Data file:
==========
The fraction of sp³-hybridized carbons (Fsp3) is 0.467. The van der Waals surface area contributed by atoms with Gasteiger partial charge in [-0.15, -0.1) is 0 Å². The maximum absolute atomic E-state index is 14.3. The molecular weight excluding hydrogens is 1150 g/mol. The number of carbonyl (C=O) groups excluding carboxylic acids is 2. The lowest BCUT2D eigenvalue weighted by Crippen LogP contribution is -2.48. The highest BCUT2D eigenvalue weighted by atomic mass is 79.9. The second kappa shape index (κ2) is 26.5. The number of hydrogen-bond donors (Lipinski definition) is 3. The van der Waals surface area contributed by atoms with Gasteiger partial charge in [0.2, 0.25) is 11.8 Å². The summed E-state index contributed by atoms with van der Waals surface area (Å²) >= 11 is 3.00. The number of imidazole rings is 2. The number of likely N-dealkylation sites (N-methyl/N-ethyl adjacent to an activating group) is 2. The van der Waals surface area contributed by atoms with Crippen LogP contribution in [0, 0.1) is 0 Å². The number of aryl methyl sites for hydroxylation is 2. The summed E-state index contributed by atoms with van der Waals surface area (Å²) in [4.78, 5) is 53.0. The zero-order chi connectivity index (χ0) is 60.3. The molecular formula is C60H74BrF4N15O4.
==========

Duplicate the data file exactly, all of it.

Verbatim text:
The fraction of sp³-hybridized carbons (Fsp3) is 0.467. The van der Waals surface area contributed by atoms with Gasteiger partial charge in [-0.15, -0.1) is 0 Å². The maximum absolute atomic E-state index is 14.3. The molecular weight excluding hydrogens is 1150 g/mol. The number of carbonyl (C=O) groups excluding carboxylic acids is 2. The lowest BCUT2D eigenvalue weighted by Crippen LogP contribution is -2.48. The highest BCUT2D eigenvalue weighted by atomic mass is 79.9. The second kappa shape index (κ2) is 26.5. The number of hydrogen-bond donors (Lipinski definition) is 3. The van der Waals surface area contributed by atoms with Gasteiger partial charge in [0.2, 0.25) is 11.8 Å². The summed E-state index contributed by atoms with van der Waals surface area (Å²) >= 11 is 3.00. The number of imidazole rings is 2. The number of likely N-dealkylation sites (N-methyl/N-ethyl adjacent to an activating group) is 2. The van der Waals surface area contributed by atoms with Crippen LogP contribution in [0, 0.1) is 0 Å². The number of aryl methyl sites for hydroxylation is 2. The summed E-state index contributed by atoms with van der Waals surface area (Å²) in [4.78, 5) is 53.0. The zero-order chi connectivity index (χ0) is 60.3. The molecular formula is C60H74BrF4N15O4.